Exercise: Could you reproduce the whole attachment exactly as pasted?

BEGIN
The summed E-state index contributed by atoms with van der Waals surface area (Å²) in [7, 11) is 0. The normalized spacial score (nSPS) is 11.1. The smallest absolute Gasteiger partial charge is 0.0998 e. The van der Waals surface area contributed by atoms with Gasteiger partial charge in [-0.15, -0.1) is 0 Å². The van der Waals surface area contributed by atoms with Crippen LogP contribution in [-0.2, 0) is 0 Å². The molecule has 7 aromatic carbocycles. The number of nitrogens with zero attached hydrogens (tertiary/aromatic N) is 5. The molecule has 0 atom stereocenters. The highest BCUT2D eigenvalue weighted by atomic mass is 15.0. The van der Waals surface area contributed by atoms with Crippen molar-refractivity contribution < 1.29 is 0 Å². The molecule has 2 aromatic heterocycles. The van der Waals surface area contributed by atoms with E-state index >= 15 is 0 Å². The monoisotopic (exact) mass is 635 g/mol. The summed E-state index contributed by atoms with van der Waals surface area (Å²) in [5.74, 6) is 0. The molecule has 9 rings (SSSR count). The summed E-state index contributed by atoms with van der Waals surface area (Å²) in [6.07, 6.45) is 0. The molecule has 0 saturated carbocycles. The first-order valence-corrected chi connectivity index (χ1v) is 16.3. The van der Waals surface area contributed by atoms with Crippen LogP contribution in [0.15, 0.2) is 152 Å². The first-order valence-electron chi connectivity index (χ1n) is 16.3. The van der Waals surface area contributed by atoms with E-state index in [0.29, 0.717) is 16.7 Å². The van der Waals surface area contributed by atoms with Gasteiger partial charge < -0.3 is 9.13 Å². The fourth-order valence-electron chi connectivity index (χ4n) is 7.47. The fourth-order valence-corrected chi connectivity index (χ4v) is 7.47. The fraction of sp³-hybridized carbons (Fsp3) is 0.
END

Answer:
The summed E-state index contributed by atoms with van der Waals surface area (Å²) in [7, 11) is 0. The normalized spacial score (nSPS) is 11.1. The smallest absolute Gasteiger partial charge is 0.0998 e. The van der Waals surface area contributed by atoms with Gasteiger partial charge in [-0.15, -0.1) is 0 Å². The van der Waals surface area contributed by atoms with Crippen LogP contribution in [-0.2, 0) is 0 Å². The molecule has 7 aromatic carbocycles. The number of nitrogens with zero attached hydrogens (tertiary/aromatic N) is 5. The molecule has 0 atom stereocenters. The highest BCUT2D eigenvalue weighted by atomic mass is 15.0. The van der Waals surface area contributed by atoms with Crippen molar-refractivity contribution < 1.29 is 0 Å². The molecule has 2 aromatic heterocycles. The van der Waals surface area contributed by atoms with E-state index >= 15 is 0 Å². The monoisotopic (exact) mass is 635 g/mol. The summed E-state index contributed by atoms with van der Waals surface area (Å²) in [5.74, 6) is 0. The molecule has 9 rings (SSSR count). The summed E-state index contributed by atoms with van der Waals surface area (Å²) in [6.07, 6.45) is 0. The molecule has 0 saturated carbocycles. The first-order valence-corrected chi connectivity index (χ1v) is 16.3. The van der Waals surface area contributed by atoms with Crippen LogP contribution in [0.15, 0.2) is 152 Å². The first-order valence-electron chi connectivity index (χ1n) is 16.3. The van der Waals surface area contributed by atoms with E-state index in [0.29, 0.717) is 16.7 Å². The van der Waals surface area contributed by atoms with Gasteiger partial charge < -0.3 is 9.13 Å². The fourth-order valence-electron chi connectivity index (χ4n) is 7.47. The fourth-order valence-corrected chi connectivity index (χ4v) is 7.47. The fraction of sp³-hybridized carbons (Fsp3) is 0.